Cal channelThe art of is a matter of dichotomy – in fact, multiple dichotomies. It invites the contemplation of opposites, even of what opposing means. An exhibition of Lane’s work in plasma-cut steel and mixed media is mind-blowing, as most visitors to his current exhibition at the BCA Center will attest.
The recently deceased curator DJ Hellerman made the wise decision to include just a few pieces – five sculptural works and one installation – to give each room some leeway. In other words, visitors have the physical space necessary to contemplate, digest and reflect on what these works convey.
Masculine and feminine is the most obvious binary in Lane’s designs. Although an easy target, the Canadian-born artist approaches it in her own unique way: by cutting doily-like designs into heavy, once utilitarian pieces of steel. The process must be more difficult than she lets on.
In “Sweet Spill” (2010), an oil drum sits horizontally in the gallery, a floral pattern excised almost all around its perimeter. The pattern continues at the bottom and a splash appears at the top. In front of the drum, the “spill” manifests as flourishes of two-dimensional steel on the floor – in fact, it resembles the tendrils of ferns unfurling. Lane confuses flourishing nature with the implied ruin of an oil spill, subtly introducing another contrast.
Next to this, “Fabricate” (2001) features three sections of rusty I-beams cut with repeating circular patterns – one different in each piece. The beams are placed in intriguing proximity, two on the floor tilted to each other, the third leaning nonchalantly against the wall, as if abandoned by workers at a construction site.
If the materiality of these pieces is clearly heavy, the punctilious decorations give them an unexpected, almost absurd delicacy. To anthropomorphize, they are both stubborn and flexible. Domesticity and industry are also contrasted in these works – although this interpretation also turns into inescapable gender stereotypes.
Lane makes us think deeper with his two murals, “Infrared Illumination” (20 by 38 inches) and “Mortar Horses” (20 by 32 inches). Both were made in 2011 from old ammo boxes – one still retains an orange diamond-shaped label reading “EXPLOSIVE 1.2 G”. Here again, the artist incorporates floral motifs, but also avian ones, into his metallic cutouts. But “Infrared” also features a character with a club in this setting, seemingly beating a crouching figure in front of him. This primitive depiction of aggression is consistent with the source material but contrasts with the delicate filigree effect. Lane’s title for the piece is enigmatic.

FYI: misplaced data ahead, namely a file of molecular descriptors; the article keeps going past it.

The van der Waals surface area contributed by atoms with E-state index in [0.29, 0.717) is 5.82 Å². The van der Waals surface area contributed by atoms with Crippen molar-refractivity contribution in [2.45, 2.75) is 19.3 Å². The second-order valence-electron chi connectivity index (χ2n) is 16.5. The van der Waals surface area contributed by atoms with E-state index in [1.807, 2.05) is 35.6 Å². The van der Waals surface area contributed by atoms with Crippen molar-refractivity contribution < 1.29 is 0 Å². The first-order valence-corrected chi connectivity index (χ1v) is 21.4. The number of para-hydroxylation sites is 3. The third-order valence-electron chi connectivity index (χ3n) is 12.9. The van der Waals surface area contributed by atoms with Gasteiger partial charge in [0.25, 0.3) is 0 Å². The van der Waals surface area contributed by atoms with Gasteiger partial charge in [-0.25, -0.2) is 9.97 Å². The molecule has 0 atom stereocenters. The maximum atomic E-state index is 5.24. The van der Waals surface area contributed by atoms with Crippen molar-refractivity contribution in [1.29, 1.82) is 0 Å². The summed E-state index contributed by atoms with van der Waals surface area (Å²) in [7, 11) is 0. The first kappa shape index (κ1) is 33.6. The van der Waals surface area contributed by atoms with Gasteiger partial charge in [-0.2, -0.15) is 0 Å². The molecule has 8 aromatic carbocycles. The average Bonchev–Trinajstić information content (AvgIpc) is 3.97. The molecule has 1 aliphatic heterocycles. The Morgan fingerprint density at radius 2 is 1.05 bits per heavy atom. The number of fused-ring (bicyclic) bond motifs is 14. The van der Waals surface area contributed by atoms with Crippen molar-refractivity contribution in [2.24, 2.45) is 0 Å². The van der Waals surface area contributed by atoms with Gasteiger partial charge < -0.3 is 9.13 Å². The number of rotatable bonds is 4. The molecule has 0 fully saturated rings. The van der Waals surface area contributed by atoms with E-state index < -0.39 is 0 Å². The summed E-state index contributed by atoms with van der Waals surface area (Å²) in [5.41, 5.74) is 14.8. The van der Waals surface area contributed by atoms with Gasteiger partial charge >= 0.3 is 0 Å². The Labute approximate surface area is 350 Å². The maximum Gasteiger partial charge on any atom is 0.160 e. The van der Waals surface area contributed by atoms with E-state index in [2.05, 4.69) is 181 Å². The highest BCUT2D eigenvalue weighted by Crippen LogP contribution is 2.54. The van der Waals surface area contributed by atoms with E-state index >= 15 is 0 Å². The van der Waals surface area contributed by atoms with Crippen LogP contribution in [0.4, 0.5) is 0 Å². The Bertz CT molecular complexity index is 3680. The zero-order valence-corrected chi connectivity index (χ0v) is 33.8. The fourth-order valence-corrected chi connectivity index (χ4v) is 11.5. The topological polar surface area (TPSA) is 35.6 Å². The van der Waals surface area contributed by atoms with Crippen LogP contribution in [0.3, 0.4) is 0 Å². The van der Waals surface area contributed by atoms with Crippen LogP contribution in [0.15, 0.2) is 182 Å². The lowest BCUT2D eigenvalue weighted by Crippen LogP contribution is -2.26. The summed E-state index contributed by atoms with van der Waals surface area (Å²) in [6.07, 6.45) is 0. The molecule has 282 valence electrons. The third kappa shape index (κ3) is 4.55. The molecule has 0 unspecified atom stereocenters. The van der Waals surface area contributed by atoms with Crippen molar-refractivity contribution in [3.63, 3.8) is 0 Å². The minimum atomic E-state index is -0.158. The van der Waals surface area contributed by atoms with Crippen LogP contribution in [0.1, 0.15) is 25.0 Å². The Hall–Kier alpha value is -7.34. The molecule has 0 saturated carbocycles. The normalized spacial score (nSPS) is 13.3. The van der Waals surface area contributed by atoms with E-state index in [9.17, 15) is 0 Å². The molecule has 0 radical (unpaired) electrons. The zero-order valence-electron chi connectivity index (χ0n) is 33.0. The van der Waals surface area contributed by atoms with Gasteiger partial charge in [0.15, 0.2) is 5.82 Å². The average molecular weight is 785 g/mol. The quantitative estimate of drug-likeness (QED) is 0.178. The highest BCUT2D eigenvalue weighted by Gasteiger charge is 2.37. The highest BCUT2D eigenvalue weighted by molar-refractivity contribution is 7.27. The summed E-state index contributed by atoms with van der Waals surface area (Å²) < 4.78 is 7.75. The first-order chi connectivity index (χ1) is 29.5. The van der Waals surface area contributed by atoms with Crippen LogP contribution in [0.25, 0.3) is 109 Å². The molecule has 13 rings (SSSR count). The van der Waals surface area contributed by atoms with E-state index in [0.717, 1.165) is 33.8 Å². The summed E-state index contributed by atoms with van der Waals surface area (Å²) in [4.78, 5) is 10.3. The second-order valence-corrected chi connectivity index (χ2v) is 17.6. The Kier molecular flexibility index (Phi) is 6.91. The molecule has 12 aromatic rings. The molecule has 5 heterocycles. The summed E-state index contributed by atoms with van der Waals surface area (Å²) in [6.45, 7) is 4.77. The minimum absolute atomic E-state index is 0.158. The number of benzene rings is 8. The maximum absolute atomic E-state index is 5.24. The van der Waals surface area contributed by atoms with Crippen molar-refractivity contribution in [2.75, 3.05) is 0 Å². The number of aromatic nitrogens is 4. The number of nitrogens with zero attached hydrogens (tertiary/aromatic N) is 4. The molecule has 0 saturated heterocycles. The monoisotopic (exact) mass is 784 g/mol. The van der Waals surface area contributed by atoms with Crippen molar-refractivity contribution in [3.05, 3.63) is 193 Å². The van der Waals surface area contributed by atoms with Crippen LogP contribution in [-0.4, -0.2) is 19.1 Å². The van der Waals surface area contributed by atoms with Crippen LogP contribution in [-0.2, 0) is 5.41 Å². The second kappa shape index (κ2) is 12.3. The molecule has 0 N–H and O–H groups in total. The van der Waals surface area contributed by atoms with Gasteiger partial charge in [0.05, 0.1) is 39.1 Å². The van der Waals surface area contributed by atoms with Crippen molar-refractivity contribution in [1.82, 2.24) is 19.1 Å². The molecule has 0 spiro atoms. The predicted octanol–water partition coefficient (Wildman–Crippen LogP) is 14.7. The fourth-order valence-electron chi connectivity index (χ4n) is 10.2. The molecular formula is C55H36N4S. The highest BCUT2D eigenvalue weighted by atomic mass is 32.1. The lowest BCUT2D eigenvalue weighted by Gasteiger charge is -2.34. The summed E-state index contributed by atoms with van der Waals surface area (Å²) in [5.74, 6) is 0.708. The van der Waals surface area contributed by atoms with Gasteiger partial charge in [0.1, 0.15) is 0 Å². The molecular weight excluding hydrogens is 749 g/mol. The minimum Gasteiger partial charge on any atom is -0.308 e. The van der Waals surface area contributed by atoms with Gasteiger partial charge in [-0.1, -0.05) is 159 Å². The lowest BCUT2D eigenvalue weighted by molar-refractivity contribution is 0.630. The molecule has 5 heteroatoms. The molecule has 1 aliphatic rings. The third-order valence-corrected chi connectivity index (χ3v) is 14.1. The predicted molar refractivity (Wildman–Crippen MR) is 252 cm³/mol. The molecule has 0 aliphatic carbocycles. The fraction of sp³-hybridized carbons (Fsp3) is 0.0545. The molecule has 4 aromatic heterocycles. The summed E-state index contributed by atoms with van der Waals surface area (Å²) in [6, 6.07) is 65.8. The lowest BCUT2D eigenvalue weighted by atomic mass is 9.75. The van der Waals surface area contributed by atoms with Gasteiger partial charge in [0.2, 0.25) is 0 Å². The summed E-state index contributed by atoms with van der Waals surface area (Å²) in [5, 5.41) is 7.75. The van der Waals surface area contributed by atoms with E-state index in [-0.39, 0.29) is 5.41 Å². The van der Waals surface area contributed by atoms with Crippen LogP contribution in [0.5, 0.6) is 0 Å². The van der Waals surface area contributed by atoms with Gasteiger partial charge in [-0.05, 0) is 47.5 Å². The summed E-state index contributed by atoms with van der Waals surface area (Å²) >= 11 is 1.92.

“Mortar Horses,” also cut from an ammunition box, depicts a central, ostensibly male figure with outstretched arms, each hand gripping the reins of a winged horse. It conveys the feeling of both hideous power and savage, barely contained rebellion.
A mythological theme is fully embraced in “Gutter Snipe” (2011). At 82 by 238 inches, it is the largest of the metal works in the exhibit, made of cut steel and corrugated pipe. Essentially a long, slightly curved shape against a wall, it forms a passageway that gallery visitors can enter, heeding the “Sharp” warning sign.
Lane covered the room in negative tattoos; that is, figure cutouts including a satyr, winged cherubs, and a figure resembling a shepherd with a staff. There are also creatures: mean-faced dogs, raptors with outstretched wings, unicorns and… rats? Definitely unattractive rodents. The overall look of this piece is pretty, like a giant pierced pewter candle holder. But closer examination suggests a cross between medieval armor and geomancy. The archetypes on its surface are off-putting, but step into the structure and it offers a sense of protection, a shield.
Unlike the artist’s “Filigree Car Bombing” – a 2007 commentary on terrorism not included in this exhibition – the significance of “Gutter Snipe” is less obvious. But given his title, Lane may have created an elaborate homeless shelter.
In the back room of the BCA Center, Lane goes completely without steel. “Laced (as Pure as New York Snow)” is made up entirely of 15 almost identical patterns laid side by side on the floor. In previous exhibitions the artist has used earth for similar installations, but here his medium is powdered sugar – mixed with borax to discourage insects.
Lane’s model was a lace tablecloth, which she sifted powder through to create the impression of, well, 15 white tablecloths lying on the floor. Knowing this, however, only partially answers the question How did she do it? Trying to figure this out is an absorbing puzzle for viewers.
In one side of the pattern, Lane pushed a sharp swoosh. Visually, the disruption creates an intriguing tension. Conceptually, “Laced” suggests domesticity and the civilized ritual of setting an elegant table (never mind that euphemism for cocaine in the title). It’s surprising to find this elegance on a floor; it is bittersweet to realize that it will be swept up and thrown away at the end of the exhibition. This impermanence, after all, speaks of an altogether different order of contrast: life and death.
Lane’s skill in his designs is extraordinary, but “Traditional Culprits” is, ultimately, an object lesson in how we see and think about the dichotomies around us and within us.